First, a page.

Featured Column: Cost Cutting Can Kill

For the next three months, “The Wide Line” blog will feature a series of columns authored by Dan Strongin, a well-known name in the food industry.

Do you think it’s crazy to argue against cutting costs and advocate for not paying what appears to be the lowest price? I don’t blame you for thinking so; it’s natural because “cutting costs make more profit” is so logical, but, logical or not, except in the very short term, it is not true. What matters is lowering overall costs. The true cost is what the company has to spend for each dollar of sales, not what it spends on each individual part. If you care about profit as much as I think you do, you will invest in the time to digest this.

To help, I am including a link to the video page at the Deming Collaboration. At the bottom of the list on that page are links to three YouTube videos that go into depth using real world examples of how cost cutting can put you out of business. I do ask your forbearance as they are among the first I did, and while jam packed with goodies, are not Disney-level productions.

Click here to watch videos.

Watching costs alone is not enough in today’s rough and tumble business environment, and truthfully, it probably never was. If you have been buying on price alone, purchasing inventory you won’t use for months to get an even lower price, or buying from 15 different sources, a bit from here and a bit from there, don’t feel bad! You are not alone. Sadly!

I never saw a company that was forced to sell, that wasn’t drowning in excess packaging and supplies. Many companies fail to meet their long-term potential because they believe that old lie, “watch your costs, the rest will take care of itself.” Cost is just one part of the equation. We will cover the whole equation more in the next post.

How One Stop Suppliers like Nelson-Jameson Help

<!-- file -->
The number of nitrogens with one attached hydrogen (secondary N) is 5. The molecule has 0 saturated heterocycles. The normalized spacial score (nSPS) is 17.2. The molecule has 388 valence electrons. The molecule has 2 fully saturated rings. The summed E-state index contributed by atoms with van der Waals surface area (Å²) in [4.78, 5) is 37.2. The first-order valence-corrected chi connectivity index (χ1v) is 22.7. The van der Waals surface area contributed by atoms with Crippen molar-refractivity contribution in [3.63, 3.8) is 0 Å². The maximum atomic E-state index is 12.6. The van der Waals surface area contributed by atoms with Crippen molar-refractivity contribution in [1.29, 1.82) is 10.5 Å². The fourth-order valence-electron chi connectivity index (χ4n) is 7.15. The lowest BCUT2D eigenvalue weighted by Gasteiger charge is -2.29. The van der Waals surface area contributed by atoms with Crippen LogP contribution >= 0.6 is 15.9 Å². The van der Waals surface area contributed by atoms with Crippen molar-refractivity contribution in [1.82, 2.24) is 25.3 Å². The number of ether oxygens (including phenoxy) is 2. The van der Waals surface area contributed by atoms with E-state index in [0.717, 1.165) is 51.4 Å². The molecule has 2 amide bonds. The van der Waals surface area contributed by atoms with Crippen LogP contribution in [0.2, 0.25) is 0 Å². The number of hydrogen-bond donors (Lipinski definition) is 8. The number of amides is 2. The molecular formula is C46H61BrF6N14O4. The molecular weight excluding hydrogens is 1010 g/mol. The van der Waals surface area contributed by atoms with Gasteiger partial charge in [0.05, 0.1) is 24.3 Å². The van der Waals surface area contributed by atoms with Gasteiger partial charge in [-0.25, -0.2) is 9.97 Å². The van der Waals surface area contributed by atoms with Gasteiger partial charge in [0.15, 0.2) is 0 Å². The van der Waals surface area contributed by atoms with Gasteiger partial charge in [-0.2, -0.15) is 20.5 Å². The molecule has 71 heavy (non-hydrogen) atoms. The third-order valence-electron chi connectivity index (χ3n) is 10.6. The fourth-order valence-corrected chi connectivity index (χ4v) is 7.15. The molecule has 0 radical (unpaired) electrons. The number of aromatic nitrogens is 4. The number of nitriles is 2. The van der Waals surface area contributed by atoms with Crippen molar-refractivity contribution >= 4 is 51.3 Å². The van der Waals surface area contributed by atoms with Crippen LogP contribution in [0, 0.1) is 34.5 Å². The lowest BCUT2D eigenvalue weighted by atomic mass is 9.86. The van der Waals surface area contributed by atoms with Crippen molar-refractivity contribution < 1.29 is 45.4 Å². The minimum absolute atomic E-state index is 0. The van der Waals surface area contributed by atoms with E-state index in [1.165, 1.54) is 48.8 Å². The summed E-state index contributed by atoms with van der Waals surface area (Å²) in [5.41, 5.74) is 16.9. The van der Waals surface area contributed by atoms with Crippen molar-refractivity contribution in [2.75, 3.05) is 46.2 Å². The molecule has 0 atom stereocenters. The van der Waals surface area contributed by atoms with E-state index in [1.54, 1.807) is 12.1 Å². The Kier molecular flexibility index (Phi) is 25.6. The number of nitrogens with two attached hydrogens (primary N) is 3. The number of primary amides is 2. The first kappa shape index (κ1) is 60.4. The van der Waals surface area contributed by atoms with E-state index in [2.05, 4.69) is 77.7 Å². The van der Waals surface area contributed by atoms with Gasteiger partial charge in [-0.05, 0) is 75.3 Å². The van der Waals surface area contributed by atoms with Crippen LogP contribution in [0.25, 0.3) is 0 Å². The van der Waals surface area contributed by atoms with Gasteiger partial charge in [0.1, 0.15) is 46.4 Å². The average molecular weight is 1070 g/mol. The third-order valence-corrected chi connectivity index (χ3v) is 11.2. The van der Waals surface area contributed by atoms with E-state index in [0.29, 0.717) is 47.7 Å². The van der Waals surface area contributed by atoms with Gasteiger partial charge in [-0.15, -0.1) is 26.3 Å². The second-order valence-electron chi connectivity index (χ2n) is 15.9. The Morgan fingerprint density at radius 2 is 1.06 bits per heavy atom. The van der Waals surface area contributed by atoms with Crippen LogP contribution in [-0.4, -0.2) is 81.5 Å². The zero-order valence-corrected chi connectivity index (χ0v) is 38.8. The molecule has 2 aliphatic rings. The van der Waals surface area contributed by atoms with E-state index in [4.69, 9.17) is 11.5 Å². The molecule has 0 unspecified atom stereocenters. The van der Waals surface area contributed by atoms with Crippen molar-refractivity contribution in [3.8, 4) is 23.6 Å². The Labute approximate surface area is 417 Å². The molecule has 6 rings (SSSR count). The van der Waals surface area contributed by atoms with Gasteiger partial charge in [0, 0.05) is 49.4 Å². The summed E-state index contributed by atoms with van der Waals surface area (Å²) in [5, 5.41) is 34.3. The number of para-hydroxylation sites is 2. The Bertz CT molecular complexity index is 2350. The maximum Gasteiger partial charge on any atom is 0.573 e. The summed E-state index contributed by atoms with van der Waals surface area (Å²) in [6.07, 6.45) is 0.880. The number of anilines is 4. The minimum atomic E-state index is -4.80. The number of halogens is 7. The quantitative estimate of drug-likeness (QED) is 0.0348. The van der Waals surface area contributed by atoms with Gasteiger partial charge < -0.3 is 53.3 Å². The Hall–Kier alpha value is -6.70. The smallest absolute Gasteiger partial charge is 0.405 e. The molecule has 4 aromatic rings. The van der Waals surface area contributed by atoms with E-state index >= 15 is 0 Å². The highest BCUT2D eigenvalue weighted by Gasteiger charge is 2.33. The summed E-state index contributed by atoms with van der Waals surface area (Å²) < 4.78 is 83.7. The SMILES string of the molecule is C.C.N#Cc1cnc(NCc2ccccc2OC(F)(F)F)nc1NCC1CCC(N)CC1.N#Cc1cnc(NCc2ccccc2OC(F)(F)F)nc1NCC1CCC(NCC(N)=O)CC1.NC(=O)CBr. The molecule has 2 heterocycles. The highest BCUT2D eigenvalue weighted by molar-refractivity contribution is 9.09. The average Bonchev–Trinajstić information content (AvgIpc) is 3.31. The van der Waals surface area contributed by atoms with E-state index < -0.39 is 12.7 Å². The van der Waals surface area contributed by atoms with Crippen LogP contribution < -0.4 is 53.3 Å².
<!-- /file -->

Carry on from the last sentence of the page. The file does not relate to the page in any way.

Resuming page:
But how can Nelson-Jameson help? They are a one-stop shopping solution for the food and beverage industry. Rather than fifteen different invoices, you get one. It’s less paper to process, fewer catalogs, less time looking, less work for accounting, no worry about buying more than you need due to minimum volumes, lower overall costs, and fewer resources you need to use in your buying efforts. It means you can focus on doing what you do best: making products and selling them. Selling products is what makes the company money, not multiple invoices and clerk work.

So to really measure the value of a one-stop shopping supplier, you have to look at what you save overall, not on each particular item. An nowhere do you save more than by allowing NJ to use their expertise to keep up with all the suppliers and products available, allowing you to focus your expertise on what you do, so you can do it well.

The following chart illustrates the various functions Nelson-Jameson provides support for. Call them the “headache removers” in:

 

 

 

 

 

 

In closing, I need your help! To help me with these posts, if you could take two minutes and fill out a survey on how well Nelson-Jameson is living up to its mission, and what areas of their overall offerings you are currently buying from. Each question refers to one of the items in their mission, which you will find worth a read, if you never paid attention to it before. You don’t have to leave your name, company, just the facts; however, you will only be allowed to complete it once.


A Picture of Dan Strongin

About Dan Strongin

Dan Strongin is a well-known name in the food industry. Strongin began his career in the food industry on the front lines as a chef. For two decades he worked as a five-star chef, including seven years with the Ritz Carlton Corporation. His passion for food and excellence was then put to work as the corporate chef and director of delicatessen operations for Andronico’s Markets, San Francisco. From 1995 to 1996 he served as the president of the American Cheese Society. He then became a managing partner and owner of Edible Solutions, a consulting company, and currently is a columnist for the Cheese Reporter. As a mentor for companies through Deming Collaboration, Strongin focuses on working with companies on effective management, strategic planning and marketing, and production systems.
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